Granular Privacy Control (GPC) [en]

[fr] Google Reader permet maintenant à vos contacts GTalk d'avoir un accès facile à vos "shared items" (articles lus dans votre newsreader et que vous avez partagés). Il semblerait que beaucoup de personnes ont mal interprété cette nouvelle fonction, imaginant que leurs éléments partagés étaient privés, et qu'ils sont maintenant devenus publics. Nous voilà encore une fois face au même problème: l'internaute moyen (et même le pas-si-moyen) surestime complètement à quel point les informations qu'il publie ou partage en ligne sont confidentielles. Au risque de me répéter: internet est un espace public.

Cet incident nous montre aussi, à nouveau, à quel point nous avons besoin de pouvoir structurer de façon fine (Granular Privacy Control = GPC) les accès à nos données à l'intérieur d'un réseau social. Facebook est sur la bonne piste avec ses "listes d'amis", mais on ne peut pas encore les utiliser pour gérer les droits d'accès.

In response to Robert Scoble‘s post about how Google Reader needs to implement finer privacy controls. Let’s see what Robert says, first:

Oh, man, is the Google Reader team under attack for its new social networking features.

There’s a few ways I could take this.

  1. I could call people idiots for not understanding the meaning of the word “public.”
  2. I could call the Google Reader team idiots for not putting GPC into its social networking and sharing features.
  3. I could call the media idiots for not explaining these features better and for even making it sound like stuff that isn’t shared at all is being shared (which absolutely isn’t true).

I’m going to take #2: that the Google Reader team screwed up here and needs to implement GPC as soon as possible. What’s GPC? Granular Privacy Controls.

Here’s how Google screwed up: Google didn’t understand that some users thought that their shared items feeds were private and didn’t know that they were going to be turned totally public. The users who are complaining about this feature assumed that since their feed had a weird URL (here’s mine so you can see that the URL isn’t easy to figure out the way other URLs are) that their feed couldn’t be found by search engines or by people who they didn’t explicitly give the URL to, etc. In other words, that their feed and page would, really, be private, even though it was shared in a public way without a password required or anything like that.

Robert Scoble, Google Reader needs GPC

Wow, I really didn’t think that this feature was going to create trouble. I was personally thrilled to see it implemented. So, here are two thoughts following what Robert wrote:

  • I’ve noticed time and time again that you can tell people something is “public” as much as you like, they still don’t really grasp what “public” means. Because things are not “automatically found” on the internet, they still tend to consider public stuff as being “somewhat private”. This is a general “media education” problem (with adults as much as teenagers). So, Robert is completely right to point this out.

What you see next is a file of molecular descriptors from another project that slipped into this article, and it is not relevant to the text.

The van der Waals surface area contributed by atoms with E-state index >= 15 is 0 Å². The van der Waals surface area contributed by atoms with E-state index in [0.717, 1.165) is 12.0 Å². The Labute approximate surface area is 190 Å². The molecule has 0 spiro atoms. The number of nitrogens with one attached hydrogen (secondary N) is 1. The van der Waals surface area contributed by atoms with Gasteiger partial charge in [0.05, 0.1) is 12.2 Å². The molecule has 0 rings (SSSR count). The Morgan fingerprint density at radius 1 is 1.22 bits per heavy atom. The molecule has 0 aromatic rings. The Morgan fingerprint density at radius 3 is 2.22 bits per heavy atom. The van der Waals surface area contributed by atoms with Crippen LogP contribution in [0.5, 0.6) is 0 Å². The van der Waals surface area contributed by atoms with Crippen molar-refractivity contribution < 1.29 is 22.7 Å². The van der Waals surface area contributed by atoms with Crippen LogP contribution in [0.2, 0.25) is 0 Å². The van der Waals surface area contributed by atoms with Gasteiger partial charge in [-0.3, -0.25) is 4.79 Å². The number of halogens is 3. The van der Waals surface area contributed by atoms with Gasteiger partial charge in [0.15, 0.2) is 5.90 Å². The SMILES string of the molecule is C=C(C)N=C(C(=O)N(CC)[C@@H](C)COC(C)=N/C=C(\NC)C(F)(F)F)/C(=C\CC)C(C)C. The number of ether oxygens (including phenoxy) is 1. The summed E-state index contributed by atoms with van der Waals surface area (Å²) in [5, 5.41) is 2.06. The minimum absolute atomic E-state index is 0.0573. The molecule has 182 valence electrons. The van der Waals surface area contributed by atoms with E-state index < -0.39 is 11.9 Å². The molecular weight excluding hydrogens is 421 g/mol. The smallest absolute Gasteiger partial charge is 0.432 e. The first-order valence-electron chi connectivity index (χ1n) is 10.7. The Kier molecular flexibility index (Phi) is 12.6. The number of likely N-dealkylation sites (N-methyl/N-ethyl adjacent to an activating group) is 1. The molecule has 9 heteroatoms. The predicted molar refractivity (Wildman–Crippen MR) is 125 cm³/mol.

• GPC is a very important thing we need much more of online (see my SPSN and Ethics and Privacy posts) but I disagree with Robert when he says that Facebook has it. Facebook isn’t there yet, though they are on “the right path”. I can’t yet use my friend lists to decide who gets to see what on my profile. That would truly be GPC (in addition to that, their friends list interface is clunky — I need to blog about it, btw).

4 thoughts on “Granular Privacy Control (GPC) [en]

  1. This really reminds me of the permission troubles Unix had (rather has) a few years ago. It turned out, that the classic model (user, group, everyone else could each have read, write and execute rights) works for about 90% of the cases. With some hacks like the so-called sticky bit, it extended to 95%. But due to other limits (the user can only be in so many groups) it doesn’t work for everybody.

    So the powers that be invented ACLs, access control lists. This way, you can nearly reach 100% (I think it’s matematically provable that can’t reach 100%). Anyway, this turned out to be nice and all, but people didn’t use it – they used classic permissions 90% of the time and were unwilling or unable to learn ACLs.

    Bottom line: fine-grained access control for anything, be it files or personal info has to always keep in mind that it must be easy and straightforward to use. What good is a security feature that nobody uses?

  2. I have the impression that if you can tag people (ie, create “easy” lists like that) and then define access rights per tag (“relationship status on Facebook: not for people tagged ‘co-workers’), it shouldn’t be too cumbersome. People who want to make it complex can make it complex, and people who want to keep it simple can keep it simple (maybe with some help from the system).

    Do you think this is already too complicated for most people to use?

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